Assigning credit to Team USA

During the NBA Finals, I made an effort to estimate player contributions to the final score, using Model-Estimated value, and a metric which I unimaginatively called “Credit.” MEV is a linear-weighting player productivity measure (read about it here), and Credit (which I’ve modified somewhat since the Finals coverage), attempts to divide credit (or blame) for a team’s success among individual players:

Player Credit = Player MEV / Team Total MEV * (Team Points / (Team Points + Opponent Points))

This way, total Credit for all players on both teams sums to one in every game, and players on teams that win by a lot are allocated more Credit to divide amongst themselves, whereas in tight games, each team has closer to 0.50 Credits to attribute. In the spirit of the upcoming Olympic Games, I hope to return to semi-regular coverage, though not necessarily in the form of any actual posting. Rather, I will endeavor to update, after each game leading up to and played in Beijing, MEV and Credit statistics for each member of Team USA. Each game’s statistics, as well as cumulative stats can be found here:

I hope you find it useful and insightful over the next few weeks.


6 responses to “Assigning credit to Team USA

  1. I_hate_flowers

    Those credit percentages seem about right to me from my observation of the game. Looking forward to seeing these after the upcoming warm-up in China.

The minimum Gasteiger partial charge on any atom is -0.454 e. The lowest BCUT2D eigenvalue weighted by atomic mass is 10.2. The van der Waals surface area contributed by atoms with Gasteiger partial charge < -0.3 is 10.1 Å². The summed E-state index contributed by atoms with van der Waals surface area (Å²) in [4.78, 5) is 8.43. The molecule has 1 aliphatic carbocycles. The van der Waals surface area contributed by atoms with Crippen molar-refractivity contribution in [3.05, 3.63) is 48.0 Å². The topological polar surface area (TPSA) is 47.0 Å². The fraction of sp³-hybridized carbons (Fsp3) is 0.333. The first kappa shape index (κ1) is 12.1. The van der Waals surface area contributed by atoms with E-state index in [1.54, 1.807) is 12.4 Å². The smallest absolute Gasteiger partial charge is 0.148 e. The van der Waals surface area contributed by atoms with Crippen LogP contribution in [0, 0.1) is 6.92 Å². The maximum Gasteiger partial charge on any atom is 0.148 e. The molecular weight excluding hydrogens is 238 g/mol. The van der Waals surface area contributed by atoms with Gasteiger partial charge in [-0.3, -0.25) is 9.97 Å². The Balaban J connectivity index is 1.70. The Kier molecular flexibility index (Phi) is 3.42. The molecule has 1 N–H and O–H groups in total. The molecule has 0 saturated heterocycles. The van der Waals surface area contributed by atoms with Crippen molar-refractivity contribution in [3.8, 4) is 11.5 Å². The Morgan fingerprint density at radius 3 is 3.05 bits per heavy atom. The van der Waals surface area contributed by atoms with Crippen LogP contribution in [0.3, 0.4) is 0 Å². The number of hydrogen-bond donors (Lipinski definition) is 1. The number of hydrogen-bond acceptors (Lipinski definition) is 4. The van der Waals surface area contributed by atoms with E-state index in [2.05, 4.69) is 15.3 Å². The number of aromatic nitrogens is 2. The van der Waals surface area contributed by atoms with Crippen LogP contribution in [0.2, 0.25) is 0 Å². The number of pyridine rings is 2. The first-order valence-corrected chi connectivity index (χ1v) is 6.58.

2. I love looking at these each time a game is done. Keep up the good work – one quick typo correction, you have Tayshaun Prince’s name misspelled as “Teyshaun”.

  3. FYI only – The USA basketball site has slightly different stats ( for Deron Williams and Kobe Bryant on FG and FGA, not sure why that is. Do they go back and revise them?

  4. I_hate_flowers: Thanks for pointing that out. I’ve updated the stats to reflect the official USA Basketball numbers.

  5. The reason for the discrepancy regarding Kobe and DWill’s stats is that in the Turkey game Kobe scored nine points–which you can verify by consulting the play by play sheet–but was only officially credited with seven points in the boxscore. DWill scored four points but officially he was credited with six points. The official Team USA stats reflect the incorrect info, so Kobe is listed as scoring 67 points instead of 69, while Dwill is credited with 32 points instead of 30.

    I realize that this slight glitch will not alter your ratings that much but this is an example–along with the charting I did of Chris Paul’s scorekeeper-inflated assist totals in last year’s playoffs–of how numbers only give an incomplete picture of what happens on the court.

    The human eye may miss things but numbers do not capture everything either and sometimes the numbers don’t even capture such basic truths as who actually scored and who delivered the pass that led directly to a basket.

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